How do You Pronounce Often?

Is the T silent or not?

That’s a good question. You always ask such good questions.

The simple answer is, you can pronounce it either way. Often developed from oft, probably due to its relation to the related word seldan, which developed into seldom. Originally the T was pronounced in often, as it was pronounced in oft.

Meanwhile, around the 16th century, -en began to be added to a variety of words to make verbs, such as fasten, hasten, or soften. At first, these T‘s were pronounced, but at about the same time, the pronunciation of words with consonant clusters began to be simplified. Because all those consonants together can be cumbersome. This is evident in the silent letters in words like handkerchief, castle, handsome, and raspberry, as well as the words ending in -ten words above.

This is why the T in often also became silent. However, because it had so recently come into use, and people were still using oft, the T continued to be pronounced by some, as it is to this day. It’s still more common to pronounce the word with a silent T, and it generally sounds a little more formal to pronounce it, but you can go with either.

26 thoughts on “How do You Pronounce Often?

  1. Interesting little bit! I didn’t know the T was left out, in English class over here, our teacher always exaggerated the T to get us to pronounce it. Not sure why!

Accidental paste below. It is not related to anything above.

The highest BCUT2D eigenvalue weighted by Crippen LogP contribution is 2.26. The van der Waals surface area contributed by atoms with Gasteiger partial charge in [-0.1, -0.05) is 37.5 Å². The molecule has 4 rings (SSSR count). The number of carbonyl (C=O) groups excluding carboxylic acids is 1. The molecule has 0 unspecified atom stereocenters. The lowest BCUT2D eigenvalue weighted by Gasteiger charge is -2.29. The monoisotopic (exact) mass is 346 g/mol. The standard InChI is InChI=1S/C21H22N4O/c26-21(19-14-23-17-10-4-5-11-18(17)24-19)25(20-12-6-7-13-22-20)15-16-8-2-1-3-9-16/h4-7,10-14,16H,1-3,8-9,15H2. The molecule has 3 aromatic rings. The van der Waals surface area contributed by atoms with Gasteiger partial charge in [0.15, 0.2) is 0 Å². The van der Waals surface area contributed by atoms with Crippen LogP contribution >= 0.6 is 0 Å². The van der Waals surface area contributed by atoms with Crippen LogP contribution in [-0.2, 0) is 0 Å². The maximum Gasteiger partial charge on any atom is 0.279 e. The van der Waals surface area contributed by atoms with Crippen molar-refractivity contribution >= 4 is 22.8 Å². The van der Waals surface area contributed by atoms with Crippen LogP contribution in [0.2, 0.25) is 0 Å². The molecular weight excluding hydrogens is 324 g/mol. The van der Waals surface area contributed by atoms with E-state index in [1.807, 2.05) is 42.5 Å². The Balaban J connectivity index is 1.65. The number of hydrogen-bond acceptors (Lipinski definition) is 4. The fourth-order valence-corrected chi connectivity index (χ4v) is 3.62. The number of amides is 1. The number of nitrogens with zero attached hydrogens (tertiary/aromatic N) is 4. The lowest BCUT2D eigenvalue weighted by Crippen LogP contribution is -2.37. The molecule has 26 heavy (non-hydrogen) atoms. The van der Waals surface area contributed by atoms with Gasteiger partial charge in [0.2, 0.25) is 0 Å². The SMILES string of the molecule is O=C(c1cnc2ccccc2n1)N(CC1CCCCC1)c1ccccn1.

Liked by 1 person

  2. Oooo feeling ancient here as I pronounce the p in raspberry and the d in handsome

    I wonder if accent or region has anything to do with it?

    Liked by 1 person

  3. I remember being told that when singing, you do need the T. Sung pronunciation is slightly different to spoken because the words get elongated etc’, and some vowel phonemes end up flat and odd sounding, plus you can make space for multiple consonants.

    Liked by 1 person

  4. I think it’s still the influence of Germanium, as in German they say “oft” as often, and “Selten” is for seldom! for example: in Germany, they turn the numbers as they want to say; twenty-five, they say five and twenty! and as I read the books by Charles Dickens, I mentioned that the numbers were also used those days in this form as the German still use it. Anyway, it’s always amazing to read your research and I can learn a lot. Thank you 🙂

    Liked by 1 person

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